Official statement on controversial mining project takes heat

The committee tasked with implementing the recommendations of the report piled by a previous investigation commission over the Letpadaungtaung copper mining project released a statement on January 5 stating that over Ks 10 billion (US$10 million) in compensation has been distributed to farmers who were dispossessed by the project, and each of the farmers has received an amount of that matches the value of the lands they lost.

However, residents, parliamentarians and members of civic organisations in the Letpadaungtaung area argue that the claims of the committee’s statement fail to take into account the full scope of the damage done to the famers’ livelihoods.

Lower House MP Khin San Hlaing from Pearl Township, near the project area said: “The project’s operation period is 30 years. The copper yielded will be worth millions of dollars, as calculated by the current market price. If the mines are found to contain gold and uranium, as some assumptions suggest, the profits will be greater than expected. So the compensation given to the farmers is petty compared to the profits.”

According to their contract, the Myanmar government will receive 51 per cent of the profits, the Union of Myanmar Economic Holdings Ltd will receive 19 per cent, and Myanmar Wanbao Mining Copper Co Ltd (MWMCCL) will receive 30 per cent.

MP Khin San Hlaing continued that the locals lost the lands and livelihoods they inherited from their ancestors and now face unemployment, as the mine project will produce few job opportunities for the locals.

“Their main profession is agriculture. All members of a household are employed if they have arable lands. The new jobs can’t employ more than one or two members of a family. Agribusiness was the most beneficial job for them,” Khin San Hlaing said.

MWMCCL provided some job opportunities to locals, but these have not compensated for the incomes the farmers lost.
Lawyer Thein Than Oo weighed in: “What do they mean by ‘reasonable compensation’? Did the farmers really enjoy the compensation as the government has said? Did experts assess the values of the lands? A paper report produced through under-the-table compromises won’t work in this case. If the compensation was really sufficient, the residents would not bother to stage such intense demonstrations. What is missing in this compensation process is transparency.”
Thein Than Oo is also a member of the Lawyers’ Network tasked with investigating the murder case of Khin Win, who was shot dead in December during clashes with the police.

He continued: “The market price per acre is more than Ks 3 million in Letpadaungtaung area alone. The government based its compensation values on a Ks 1.5 million [per acre] figure. Thus, the lives of farmers remain insecure. According to 1894 Land Acquisition Act, the government has the right to seize land only if they can satisfy the needs of the landowners. But the government is now failing to do so. It even brought charges against over 70 farmers for assault and trespassing. The Chinese were able to file cases against the locals, while Myanmar citizens had to struggle to open a case for the death of Daw Khin Win. There were about 700 Chinese men accompanying police when they cracked down on the demonstration. There’s just a tonne of injustice beyond expression.”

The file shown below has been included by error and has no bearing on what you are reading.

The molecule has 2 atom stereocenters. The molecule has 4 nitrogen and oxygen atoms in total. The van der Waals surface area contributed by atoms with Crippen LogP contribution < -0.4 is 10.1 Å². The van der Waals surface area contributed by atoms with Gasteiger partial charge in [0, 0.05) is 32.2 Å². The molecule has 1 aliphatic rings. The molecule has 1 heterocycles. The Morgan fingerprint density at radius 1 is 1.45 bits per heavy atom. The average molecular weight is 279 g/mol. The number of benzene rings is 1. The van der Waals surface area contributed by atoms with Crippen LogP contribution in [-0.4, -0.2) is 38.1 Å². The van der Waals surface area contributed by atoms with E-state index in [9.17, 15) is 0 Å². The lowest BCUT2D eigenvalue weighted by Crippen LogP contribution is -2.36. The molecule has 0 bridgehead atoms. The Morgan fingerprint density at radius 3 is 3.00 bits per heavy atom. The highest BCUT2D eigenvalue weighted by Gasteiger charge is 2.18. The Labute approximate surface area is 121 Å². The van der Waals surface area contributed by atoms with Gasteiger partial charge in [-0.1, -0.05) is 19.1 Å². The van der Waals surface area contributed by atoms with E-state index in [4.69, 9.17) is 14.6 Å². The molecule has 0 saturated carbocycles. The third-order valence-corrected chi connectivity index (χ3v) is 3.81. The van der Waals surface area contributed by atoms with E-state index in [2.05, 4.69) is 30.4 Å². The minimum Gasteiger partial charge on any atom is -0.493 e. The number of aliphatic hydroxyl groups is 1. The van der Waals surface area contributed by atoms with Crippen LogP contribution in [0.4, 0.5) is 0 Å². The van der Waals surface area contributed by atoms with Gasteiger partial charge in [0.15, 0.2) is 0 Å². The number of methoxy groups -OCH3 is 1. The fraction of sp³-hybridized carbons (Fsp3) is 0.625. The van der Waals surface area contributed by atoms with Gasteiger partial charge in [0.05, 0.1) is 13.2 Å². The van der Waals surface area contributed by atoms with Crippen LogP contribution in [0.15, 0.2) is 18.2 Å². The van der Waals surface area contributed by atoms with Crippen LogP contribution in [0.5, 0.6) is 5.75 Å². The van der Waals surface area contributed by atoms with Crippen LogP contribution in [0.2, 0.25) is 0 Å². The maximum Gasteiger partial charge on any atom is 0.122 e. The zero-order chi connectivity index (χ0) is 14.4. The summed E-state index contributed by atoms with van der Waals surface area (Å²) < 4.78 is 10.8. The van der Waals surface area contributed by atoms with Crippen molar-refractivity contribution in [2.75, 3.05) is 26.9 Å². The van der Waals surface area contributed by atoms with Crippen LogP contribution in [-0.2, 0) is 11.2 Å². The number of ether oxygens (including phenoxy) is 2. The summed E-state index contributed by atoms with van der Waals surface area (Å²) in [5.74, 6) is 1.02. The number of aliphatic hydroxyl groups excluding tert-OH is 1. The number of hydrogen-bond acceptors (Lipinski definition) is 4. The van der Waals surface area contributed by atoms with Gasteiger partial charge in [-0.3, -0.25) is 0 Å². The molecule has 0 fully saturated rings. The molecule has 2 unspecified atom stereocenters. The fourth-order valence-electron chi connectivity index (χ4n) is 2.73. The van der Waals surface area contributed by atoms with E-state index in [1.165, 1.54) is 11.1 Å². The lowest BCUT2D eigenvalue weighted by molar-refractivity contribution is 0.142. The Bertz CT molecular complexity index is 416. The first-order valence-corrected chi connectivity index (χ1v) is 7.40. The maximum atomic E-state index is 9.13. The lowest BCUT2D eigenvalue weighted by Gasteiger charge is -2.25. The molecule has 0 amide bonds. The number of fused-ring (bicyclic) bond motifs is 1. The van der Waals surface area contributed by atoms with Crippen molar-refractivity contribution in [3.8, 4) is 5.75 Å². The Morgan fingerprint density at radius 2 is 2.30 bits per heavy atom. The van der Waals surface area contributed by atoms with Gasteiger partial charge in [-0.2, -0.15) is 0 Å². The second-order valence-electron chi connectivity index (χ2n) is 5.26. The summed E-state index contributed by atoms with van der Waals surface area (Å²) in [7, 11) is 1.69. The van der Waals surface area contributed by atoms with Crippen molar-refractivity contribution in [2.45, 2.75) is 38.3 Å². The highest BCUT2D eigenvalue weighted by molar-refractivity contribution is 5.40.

Thwe Thwe Win, a local from Wethmay Village, remarked on the committee’s announcement: “I’ve found the announcement that was shared online by the Presidential spokesman U Ye Htut’s Facebook account. What I want to ask U Ye Htut is for how many times has he been in Letpadaungtaung? It only mentioned that the farmers have received compensation, but it did not mention those who refused compensation or the one shot dead. The [the death of Khin Win] occurred because not every farmer has received the compensation.”

Win Htay, a local from Setel Village, echoed: “It’s wrong to say everyone has received compensation. About 1,113.17 acres of land have been compensated, but they are all fenced up now. The demonstrations are taking place to retain our lands. Ward and village administrators have obtained compensation to which they have no rights. Some families been broken up due to the intimidation of the authorities.”

The announcement on January 5 contained 20 provisions, but it did not mention the death of Khin Win or the matter of compensation for ruined plantations.